There May Be a Complex Market Living in Your Gut

Image credit: Claremont Graduate University

Researchers apply economic concepts to explore the mysteries of the microbial world

Conventional theories used by economists for the past 150 years to explain how societies buy, sell, and trade goods and services may be able to unlock mysteries about the behavior of microbial life on earth, according to a study by researchers from Claremont Graduate University, Boston University, and Columbia University.

The findings, published July 29 in the open access journal PLOS ONE, provide new insight into the behavior of the planet’s oldest and tiniest life forms, and also create a new framework for examining larger questions about biological evolution and productivity.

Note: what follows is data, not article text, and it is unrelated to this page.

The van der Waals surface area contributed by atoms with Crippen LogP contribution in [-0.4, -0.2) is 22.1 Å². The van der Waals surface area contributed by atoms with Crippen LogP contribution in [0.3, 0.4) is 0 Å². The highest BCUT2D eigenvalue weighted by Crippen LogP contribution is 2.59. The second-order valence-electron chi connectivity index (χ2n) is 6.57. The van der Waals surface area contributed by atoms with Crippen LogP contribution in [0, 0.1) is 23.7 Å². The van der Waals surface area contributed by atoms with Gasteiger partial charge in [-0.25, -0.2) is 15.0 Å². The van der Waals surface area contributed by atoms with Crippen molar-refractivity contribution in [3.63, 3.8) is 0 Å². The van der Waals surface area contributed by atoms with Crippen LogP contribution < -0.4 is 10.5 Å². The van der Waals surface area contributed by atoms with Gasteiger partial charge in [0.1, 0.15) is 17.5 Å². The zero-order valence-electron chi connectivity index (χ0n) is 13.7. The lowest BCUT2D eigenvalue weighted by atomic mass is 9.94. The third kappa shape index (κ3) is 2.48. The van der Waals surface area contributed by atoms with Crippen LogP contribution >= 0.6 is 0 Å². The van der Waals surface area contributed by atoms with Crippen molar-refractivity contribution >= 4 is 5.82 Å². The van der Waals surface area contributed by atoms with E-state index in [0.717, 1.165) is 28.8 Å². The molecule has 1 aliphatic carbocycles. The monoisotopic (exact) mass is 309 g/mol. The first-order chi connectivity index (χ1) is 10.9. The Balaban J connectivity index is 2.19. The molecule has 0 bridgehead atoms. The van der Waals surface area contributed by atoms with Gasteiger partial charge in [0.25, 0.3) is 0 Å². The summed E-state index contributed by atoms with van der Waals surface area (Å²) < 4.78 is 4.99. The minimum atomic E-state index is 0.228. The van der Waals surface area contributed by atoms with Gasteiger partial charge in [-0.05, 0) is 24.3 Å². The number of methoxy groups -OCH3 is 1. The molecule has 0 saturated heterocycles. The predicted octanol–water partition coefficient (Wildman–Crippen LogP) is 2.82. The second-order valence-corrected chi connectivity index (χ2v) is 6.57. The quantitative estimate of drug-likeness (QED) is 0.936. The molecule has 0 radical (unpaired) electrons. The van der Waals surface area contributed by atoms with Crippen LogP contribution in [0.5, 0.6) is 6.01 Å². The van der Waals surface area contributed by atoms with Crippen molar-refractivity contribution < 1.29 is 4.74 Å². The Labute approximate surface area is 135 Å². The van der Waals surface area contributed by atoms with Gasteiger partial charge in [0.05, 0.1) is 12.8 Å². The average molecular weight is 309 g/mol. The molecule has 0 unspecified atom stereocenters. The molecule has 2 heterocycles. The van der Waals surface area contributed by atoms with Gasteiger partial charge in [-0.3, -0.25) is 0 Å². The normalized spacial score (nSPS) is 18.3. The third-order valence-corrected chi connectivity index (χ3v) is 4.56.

Joshua Tasoff, an economics professor at Claremont Graduate University, conducted the study with Michael Mee of the Department of Biomedical Engineering at Boston University and Harris Wang of the Department of Systems Biology at Columbia University.

“As an economist, I don’t normally get to experiment with a living organism’s DNA,” Tasoff said. “By developing an economic framework of microbial trade, we can use off-the-shelf economic concepts and theories to better understand how these microbial communities work.”

Microbes, tiny organisms too small to see with the naked eye, are everywhere. In the air, soil, and even inside the human body. In humans, bacteria cells outnumber human cells 10-to-1. Though some microbes cause disease, others are essential for plant and animal life, and humankind could not endure without them.

Although microbes are ubiquitous, they interact with each other in complicated ways that are not well understood. A large fraction of microbial life exists in complex communities where the exchange of molecules and proteins is vital for their survival. They trade these essential resources to promote their own growth in ways that are similar to countries that exchange goods in modern economic markets.

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